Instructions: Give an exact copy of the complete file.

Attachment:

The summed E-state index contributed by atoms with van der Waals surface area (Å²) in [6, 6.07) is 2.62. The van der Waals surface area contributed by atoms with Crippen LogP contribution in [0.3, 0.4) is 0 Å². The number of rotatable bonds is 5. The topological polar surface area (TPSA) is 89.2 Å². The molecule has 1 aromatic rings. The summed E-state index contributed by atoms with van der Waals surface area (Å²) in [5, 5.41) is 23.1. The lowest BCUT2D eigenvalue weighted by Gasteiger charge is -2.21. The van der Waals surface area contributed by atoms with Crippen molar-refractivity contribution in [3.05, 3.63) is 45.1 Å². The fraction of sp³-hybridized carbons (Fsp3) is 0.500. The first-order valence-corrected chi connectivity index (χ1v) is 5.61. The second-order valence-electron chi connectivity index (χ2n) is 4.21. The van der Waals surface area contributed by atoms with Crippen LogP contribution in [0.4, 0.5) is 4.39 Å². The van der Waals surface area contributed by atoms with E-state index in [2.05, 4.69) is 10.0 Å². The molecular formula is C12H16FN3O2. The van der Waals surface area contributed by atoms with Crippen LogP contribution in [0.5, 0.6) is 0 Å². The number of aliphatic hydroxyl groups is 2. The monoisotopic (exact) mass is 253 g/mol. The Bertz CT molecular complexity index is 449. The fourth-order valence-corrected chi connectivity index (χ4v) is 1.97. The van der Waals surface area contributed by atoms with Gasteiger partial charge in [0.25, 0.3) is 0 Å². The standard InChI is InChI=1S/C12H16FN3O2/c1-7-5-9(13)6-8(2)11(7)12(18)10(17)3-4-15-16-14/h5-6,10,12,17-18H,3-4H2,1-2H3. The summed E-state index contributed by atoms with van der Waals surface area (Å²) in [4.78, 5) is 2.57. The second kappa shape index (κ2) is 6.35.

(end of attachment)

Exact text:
The summed E-state index contributed by atoms with van der Waals surface area (Å²) in [6, 6.07) is 2.62. The van der Waals surface area contributed by atoms with Crippen LogP contribution in [0.3, 0.4) is 0 Å². The number of rotatable bonds is 5. The topological polar surface area (TPSA) is 89.2 Å². The molecule has 1 aromatic rings. The summed E-state index contributed by atoms with van der Waals surface area (Å²) in [5, 5.41) is 23.1. The lowest BCUT2D eigenvalue weighted by Gasteiger charge is -2.21. The van der Waals surface area contributed by atoms with Crippen molar-refractivity contribution in [3.05, 3.63) is 45.1 Å². The fraction of sp³-hybridized carbons (Fsp3) is 0.500. The first-order valence-corrected chi connectivity index (χ1v) is 5.61. The second-order valence-electron chi connectivity index (χ2n) is 4.21. The van der Waals surface area contributed by atoms with Crippen LogP contribution in [0.4, 0.5) is 4.39 Å². The van der Waals surface area contributed by atoms with E-state index in [2.05, 4.69) is 10.0 Å². The molecular formula is C12H16FN3O2. The van der Waals surface area contributed by atoms with Crippen LogP contribution in [0.5, 0.6) is 0 Å². The number of aliphatic hydroxyl groups is 2. The monoisotopic (exact) mass is 253 g/mol. The Bertz CT molecular complexity index is 449. The fourth-order valence-corrected chi connectivity index (χ4v) is 1.97. The van der Waals surface area contributed by atoms with Gasteiger partial charge in [0.25, 0.3) is 0 Å². The standard InChI is InChI=1S/C12H16FN3O2/c1-7-5-9(13)6-8(2)11(7)12(18)10(17)3-4-15-16-14/h5-6,10,12,17-18H,3-4H2,1-2H3. The summed E-state index contributed by atoms with van der Waals surface area (Å²) in [4.78, 5) is 2.57. The second kappa shape index (κ2) is 6.35.